Despite experiencing my first manic episode at the age of fourteen, I was not diagnosed with bipolar I until a few months before my eighteenth birthday. The diagnosis came as a shock to most of those who knew me—I was a bright and bubbly. I was involved in activities and had a circle of friends. My manic exuberance was part of my charm and the my depression occurred mostly in the summer, so it was easier to hide.
I felt very dismissed and like a burden when I explained my diagnosis and told people what I was doing about it. I was shamed for medication. I was pressured to hide it from family members. I graduated in June and decided to take some time off before going to college. I began experiencing psychosis and hallucinations more intensely than I had before. I was frightened and unsure of what to do. I acted on the suicidal ideations that I had dealt with for the eight years prior. I will spare the dirty details but on December 29, 2014, I decided to end my life. I woke up in a hospital bed a few days later. I was in the ICU. I was alive. I cried and my family took it as I was scared that I was in a place I didn’t know. But I cried because I had survived and I did not plan to.
After eleven days in the hospital, I went home. I promised that I would dedicate myself to recovery but it was a lie. I wasn’t ready. I sat at home and felt numb to the world around me. I turned nineteen in April and decided that it was time. I determined that I was worth recovery. It seems to be such a simple concept but it took time to come to it. I started slowly. I got a job and a month later, I ended a toxic relationship. A few days after the break up, I began college. It was there I began to thrive.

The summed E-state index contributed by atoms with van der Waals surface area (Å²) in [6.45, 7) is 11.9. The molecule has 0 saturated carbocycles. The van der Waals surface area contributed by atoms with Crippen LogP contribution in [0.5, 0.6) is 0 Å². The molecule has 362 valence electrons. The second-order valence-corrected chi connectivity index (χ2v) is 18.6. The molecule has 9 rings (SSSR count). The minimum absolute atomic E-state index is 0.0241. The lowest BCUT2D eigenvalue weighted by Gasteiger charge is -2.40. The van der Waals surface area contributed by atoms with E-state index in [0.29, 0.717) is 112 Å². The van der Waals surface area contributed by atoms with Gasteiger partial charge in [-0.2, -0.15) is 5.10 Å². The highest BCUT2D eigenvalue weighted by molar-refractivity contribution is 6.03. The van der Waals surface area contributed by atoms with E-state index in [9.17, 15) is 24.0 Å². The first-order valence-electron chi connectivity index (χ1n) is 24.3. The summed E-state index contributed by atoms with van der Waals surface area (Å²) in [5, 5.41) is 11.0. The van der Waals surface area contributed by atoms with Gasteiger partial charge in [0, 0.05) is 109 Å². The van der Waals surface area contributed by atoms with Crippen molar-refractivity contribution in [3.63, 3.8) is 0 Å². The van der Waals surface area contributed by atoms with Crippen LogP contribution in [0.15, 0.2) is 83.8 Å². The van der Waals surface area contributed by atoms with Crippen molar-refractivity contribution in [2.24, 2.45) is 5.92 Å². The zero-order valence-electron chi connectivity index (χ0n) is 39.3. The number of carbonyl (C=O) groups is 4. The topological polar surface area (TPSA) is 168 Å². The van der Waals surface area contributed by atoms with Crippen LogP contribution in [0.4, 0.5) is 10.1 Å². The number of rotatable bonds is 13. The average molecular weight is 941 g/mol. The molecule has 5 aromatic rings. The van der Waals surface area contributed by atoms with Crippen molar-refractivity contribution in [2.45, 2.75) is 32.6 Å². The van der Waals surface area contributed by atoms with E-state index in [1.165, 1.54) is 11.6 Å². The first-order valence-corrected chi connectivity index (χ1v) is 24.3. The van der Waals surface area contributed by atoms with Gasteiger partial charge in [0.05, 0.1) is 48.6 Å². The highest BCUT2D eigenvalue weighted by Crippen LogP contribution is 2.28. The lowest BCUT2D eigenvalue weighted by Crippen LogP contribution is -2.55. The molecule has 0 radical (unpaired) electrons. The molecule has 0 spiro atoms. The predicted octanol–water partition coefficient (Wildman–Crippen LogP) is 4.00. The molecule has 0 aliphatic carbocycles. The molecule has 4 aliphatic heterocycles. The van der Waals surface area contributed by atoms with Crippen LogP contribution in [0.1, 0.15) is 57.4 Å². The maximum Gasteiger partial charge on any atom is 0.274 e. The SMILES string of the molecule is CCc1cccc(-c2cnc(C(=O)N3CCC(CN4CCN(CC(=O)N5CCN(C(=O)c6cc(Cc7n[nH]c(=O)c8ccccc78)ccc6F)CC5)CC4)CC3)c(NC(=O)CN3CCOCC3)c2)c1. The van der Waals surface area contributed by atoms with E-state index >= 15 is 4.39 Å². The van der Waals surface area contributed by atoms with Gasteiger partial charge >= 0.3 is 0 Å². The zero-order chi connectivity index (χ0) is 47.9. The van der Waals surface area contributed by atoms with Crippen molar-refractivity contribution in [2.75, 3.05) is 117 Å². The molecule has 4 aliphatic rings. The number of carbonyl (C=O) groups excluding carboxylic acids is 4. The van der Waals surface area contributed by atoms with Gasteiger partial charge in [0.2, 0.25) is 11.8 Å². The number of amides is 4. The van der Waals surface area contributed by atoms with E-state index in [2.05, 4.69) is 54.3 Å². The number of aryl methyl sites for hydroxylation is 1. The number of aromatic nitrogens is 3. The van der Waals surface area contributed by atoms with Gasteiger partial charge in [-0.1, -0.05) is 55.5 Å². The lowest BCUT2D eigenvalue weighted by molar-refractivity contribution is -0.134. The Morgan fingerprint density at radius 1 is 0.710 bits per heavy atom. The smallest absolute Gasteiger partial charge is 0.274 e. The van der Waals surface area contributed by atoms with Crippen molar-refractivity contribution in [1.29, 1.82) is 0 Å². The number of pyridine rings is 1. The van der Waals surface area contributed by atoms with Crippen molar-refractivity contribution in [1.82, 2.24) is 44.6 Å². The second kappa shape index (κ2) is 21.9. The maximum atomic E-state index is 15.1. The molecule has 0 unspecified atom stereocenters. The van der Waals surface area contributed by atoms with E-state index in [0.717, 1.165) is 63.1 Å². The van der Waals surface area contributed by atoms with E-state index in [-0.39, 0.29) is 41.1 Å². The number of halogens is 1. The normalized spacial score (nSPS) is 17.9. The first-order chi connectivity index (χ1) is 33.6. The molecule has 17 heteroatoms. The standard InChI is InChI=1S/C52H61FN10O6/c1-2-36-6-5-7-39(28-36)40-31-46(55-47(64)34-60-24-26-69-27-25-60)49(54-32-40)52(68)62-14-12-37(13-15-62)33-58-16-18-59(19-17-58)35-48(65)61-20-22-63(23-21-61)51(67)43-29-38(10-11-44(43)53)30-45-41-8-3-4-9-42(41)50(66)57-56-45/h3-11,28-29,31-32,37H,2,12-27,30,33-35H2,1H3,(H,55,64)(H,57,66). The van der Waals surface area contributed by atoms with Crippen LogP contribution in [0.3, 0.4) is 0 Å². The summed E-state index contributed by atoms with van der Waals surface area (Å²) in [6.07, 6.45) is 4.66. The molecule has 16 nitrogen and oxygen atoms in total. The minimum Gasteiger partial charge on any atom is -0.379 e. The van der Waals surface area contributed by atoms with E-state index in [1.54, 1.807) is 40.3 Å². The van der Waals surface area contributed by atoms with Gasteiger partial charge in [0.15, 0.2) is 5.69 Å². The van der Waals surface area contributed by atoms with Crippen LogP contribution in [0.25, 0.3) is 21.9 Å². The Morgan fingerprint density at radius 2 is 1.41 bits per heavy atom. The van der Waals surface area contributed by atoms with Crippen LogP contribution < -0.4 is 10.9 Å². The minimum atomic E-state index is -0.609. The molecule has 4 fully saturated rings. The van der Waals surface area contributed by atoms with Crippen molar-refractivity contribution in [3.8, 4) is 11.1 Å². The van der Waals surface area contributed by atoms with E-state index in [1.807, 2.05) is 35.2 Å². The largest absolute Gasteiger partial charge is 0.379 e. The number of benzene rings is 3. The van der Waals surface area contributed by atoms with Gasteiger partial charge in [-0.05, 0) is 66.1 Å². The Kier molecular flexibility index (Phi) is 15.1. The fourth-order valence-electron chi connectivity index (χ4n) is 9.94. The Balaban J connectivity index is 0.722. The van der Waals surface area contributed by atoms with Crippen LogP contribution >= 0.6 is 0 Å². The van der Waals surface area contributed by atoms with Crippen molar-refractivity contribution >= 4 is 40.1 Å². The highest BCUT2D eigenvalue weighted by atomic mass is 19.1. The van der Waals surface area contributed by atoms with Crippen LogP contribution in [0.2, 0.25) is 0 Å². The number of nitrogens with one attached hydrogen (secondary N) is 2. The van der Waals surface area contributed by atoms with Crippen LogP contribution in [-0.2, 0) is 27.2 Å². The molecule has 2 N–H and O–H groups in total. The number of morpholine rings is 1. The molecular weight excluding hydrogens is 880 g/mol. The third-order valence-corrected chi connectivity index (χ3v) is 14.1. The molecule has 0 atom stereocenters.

I prided myself on meeting deadlines and participating in discussions. I pushed myself because I was ready to achieve more. I focused on caring myself as a whole. I worked on creating new healthy relationships and mending the old, as well as letting go of the people who served as a toxins. I attended therapy regularly and opened up. I talked about my mood swings and anxieties, things that once seemed impossible. I claimed my bipolar. It was something I did not want to hide.
In January, I made the plunge and moved away from home. I trekked two hundred miles north of Connecticut and nestled myself along Lake Champlain. I took a chance on myself to achieve something greater. I had never envisioned myself going away to school and I was doing it. I threw myself into my studies and the clubs. I talked with someone who helped me set up academic accommodations. I pushed myself to be social and found myself among other people like me—the misfits and the outcasts. I was determined to make it work.
Depression set in but luckily, I was prepared and found a therapist who provides me with a safe and comfortable place to work on myself. I spoke honestly and openly about my struggle with bipolar. With my teachers, we worked together to make the class work for me. I connected with one of my teachers who encouraged me to write about it. We had insightful discussions that encouraged me to pour words onto his page. For his class, we were asked to write a scholarly personal narrative. I told the story of my suicide attempt candidly. I discussed what led up to it and used academic papers and psychology studies to better understand what had happened. I decided to share it with my class and after reading, I felt strong. I was not greeted with looks of pity. Instead I was given hugs and warm smiles. I was told that I belong and for once I agreed.
I would not say I am happy now but I am in recovery. It is possible to be both a work in progress and a masterpiece. For now, I maintain a long list of goals. I want to help other people with mental illness realize that their story does not have to end so soon. I want to better my health all around. I want to own a business. I want to share my story. At twenty years old, I will say that I am where I never thought I would be but I know that I am exactly where I should be. Life is not perfect but neither am I. I was given a second chance at life and for that I am grateful. I survived.